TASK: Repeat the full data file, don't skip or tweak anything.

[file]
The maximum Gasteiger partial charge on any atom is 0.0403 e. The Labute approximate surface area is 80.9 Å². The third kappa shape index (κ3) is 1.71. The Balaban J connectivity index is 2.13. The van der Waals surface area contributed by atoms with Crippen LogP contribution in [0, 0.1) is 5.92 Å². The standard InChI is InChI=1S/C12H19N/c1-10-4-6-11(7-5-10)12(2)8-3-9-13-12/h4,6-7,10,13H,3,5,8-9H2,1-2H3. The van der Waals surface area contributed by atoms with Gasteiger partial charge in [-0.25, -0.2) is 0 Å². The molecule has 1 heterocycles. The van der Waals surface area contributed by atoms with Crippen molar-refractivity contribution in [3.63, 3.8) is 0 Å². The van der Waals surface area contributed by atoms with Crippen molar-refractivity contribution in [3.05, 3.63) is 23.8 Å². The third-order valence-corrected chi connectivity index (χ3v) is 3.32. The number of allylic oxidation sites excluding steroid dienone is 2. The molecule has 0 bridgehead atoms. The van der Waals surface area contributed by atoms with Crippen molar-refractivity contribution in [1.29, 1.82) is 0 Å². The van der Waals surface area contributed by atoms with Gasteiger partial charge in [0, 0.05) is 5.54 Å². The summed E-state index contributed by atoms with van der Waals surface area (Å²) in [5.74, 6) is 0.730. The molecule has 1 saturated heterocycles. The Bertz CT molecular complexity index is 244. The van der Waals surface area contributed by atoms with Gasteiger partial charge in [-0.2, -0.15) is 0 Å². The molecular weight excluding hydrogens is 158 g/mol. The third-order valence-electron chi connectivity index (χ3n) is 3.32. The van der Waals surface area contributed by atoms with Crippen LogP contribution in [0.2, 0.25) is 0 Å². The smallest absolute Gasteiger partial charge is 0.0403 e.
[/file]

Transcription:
The maximum Gasteiger partial charge on any atom is 0.0403 e. The Labute approximate surface area is 80.9 Å². The third kappa shape index (κ3) is 1.71. The Balaban J connectivity index is 2.13. The van der Waals surface area contributed by atoms with Crippen LogP contribution in [0, 0.1) is 5.92 Å². The standard InChI is InChI=1S/C12H19N/c1-10-4-6-11(7-5-10)12(2)8-3-9-13-12/h4,6-7,10,13H,3,5,8-9H2,1-2H3. The van der Waals surface area contributed by atoms with Gasteiger partial charge in [-0.25, -0.2) is 0 Å². The molecule has 1 heterocycles. The van der Waals surface area contributed by atoms with Crippen molar-refractivity contribution in [3.63, 3.8) is 0 Å². The van der Waals surface area contributed by atoms with Crippen molar-refractivity contribution in [3.05, 3.63) is 23.8 Å². The third-order valence-corrected chi connectivity index (χ3v) is 3.32. The number of allylic oxidation sites excluding steroid dienone is 2. The molecule has 0 bridgehead atoms. The van der Waals surface area contributed by atoms with Crippen molar-refractivity contribution in [1.29, 1.82) is 0 Å². The van der Waals surface area contributed by atoms with Gasteiger partial charge in [0, 0.05) is 5.54 Å². The summed E-state index contributed by atoms with van der Waals surface area (Å²) in [5.74, 6) is 0.730. The molecule has 1 saturated heterocycles. The Bertz CT molecular complexity index is 244. The van der Waals surface area contributed by atoms with Gasteiger partial charge in [-0.2, -0.15) is 0 Å². The molecular weight excluding hydrogens is 158 g/mol. The third-order valence-electron chi connectivity index (χ3n) is 3.32. The van der Waals surface area contributed by atoms with Crippen LogP contribution in [0.2, 0.25) is 0 Å². The smallest absolute Gasteiger partial charge is 0.0403 e.